Wired News Redesigns With Web Standards

Friday October 11th, 2002

Brent Marshall, Anonymous, sacolcor and Doron all wrote in to tell us that Wired News has a new, standards-compliant design. The site, part of Terra Lycos (Condé Nast owns the magazine bit), is now coded in XHTML 1.0 Transitional and CSS with not a <table> tag in sight (though as Scott Andrew points out, the front page doesn't quite validate right now). In addition, the site now features user-selectable alternative stylesheets. It also looks great.

Doron adds: "Eric Meyer from the Netscape Evangelism group has an interview with the Network Design Manager at Netscape DevEdge." Eric Meyer is also quoted in the Terra Lycos press release.

#17 Go ahead and use text/html

by leafdigital

Tuesday October 15th, 2002 4:09 AM

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Come on, serving XHTML as anything other than text/html is NOT an option. 'If you want IE users to see it' - that's not a want or an if, it's an imperative fact that you can't possibly ignore 90%+ of your audience.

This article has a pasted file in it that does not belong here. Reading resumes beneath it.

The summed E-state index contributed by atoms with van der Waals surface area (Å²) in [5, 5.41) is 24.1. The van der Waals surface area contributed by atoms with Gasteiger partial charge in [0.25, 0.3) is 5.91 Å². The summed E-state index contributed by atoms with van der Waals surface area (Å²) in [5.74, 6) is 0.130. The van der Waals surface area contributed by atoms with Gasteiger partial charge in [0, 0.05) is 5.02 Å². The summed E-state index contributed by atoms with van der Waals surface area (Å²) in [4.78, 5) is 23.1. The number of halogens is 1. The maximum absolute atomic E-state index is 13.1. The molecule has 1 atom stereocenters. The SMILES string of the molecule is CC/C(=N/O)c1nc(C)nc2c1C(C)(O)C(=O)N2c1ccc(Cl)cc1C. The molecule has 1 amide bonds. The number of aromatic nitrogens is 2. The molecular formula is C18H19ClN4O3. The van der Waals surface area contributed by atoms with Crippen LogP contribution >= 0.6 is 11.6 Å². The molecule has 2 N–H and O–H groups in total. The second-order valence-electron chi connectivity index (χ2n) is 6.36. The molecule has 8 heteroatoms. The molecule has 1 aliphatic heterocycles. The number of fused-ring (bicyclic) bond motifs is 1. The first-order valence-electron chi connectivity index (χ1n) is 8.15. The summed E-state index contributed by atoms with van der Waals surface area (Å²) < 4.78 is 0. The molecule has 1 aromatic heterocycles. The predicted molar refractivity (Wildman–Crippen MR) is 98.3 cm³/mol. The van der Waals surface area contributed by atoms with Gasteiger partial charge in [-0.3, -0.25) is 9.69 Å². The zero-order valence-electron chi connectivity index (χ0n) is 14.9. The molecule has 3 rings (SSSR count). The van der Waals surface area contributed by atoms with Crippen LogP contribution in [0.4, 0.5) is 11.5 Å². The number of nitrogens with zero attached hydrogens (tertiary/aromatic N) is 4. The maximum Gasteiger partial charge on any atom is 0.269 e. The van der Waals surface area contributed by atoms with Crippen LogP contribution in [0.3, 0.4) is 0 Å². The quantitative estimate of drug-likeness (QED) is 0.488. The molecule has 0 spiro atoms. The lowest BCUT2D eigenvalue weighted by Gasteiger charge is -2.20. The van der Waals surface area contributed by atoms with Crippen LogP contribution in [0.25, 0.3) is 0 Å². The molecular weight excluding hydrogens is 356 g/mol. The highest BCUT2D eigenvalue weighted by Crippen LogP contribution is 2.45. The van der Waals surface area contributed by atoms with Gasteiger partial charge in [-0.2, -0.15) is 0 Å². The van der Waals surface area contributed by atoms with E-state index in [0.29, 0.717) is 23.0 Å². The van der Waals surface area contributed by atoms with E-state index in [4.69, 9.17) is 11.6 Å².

I don't think people should be discouraged from using XHTML for this reason. Yes, XHTML should be stricter (and hopefully will be when served as application/xhtml+xml) but fine, people can deal with any problems that causes when they change MIME type. Consider it the 'training wheels' version.

The really critical problem is that common Web servers provide no sensible way of serving different MIME types based on the user agent, without resorting to server-side scripting. You ought to be able to do it in Apache with the rewrite engine, but due to bugs, it doesn't work, and there's no clean solution that doesn't involve multiple copies of the files.

The ability to easily serve XHTML documents as application/xhtml+xml (initially, to known-compliant user agents) and as text/html (initially, to all unknown user agents) is an essential feature for proper XHTML adoption and the use of the correct MIME type. Until Apache has this feature (with a preconfigured list of browsers and an easy switch in .htaccess to enable), the new MIME type will not be used.

It would be nice if sites which obviously use a lot of server-side scripting anyhow were also able to send the correct MIME type as well to those browsers (primarily Gecko) which support it... although realistically, given that their ad banners etc. are likely to break things until they get it settled down, Wired could probably do with the 'mostly compliant' text/html training wheels for now anyhow.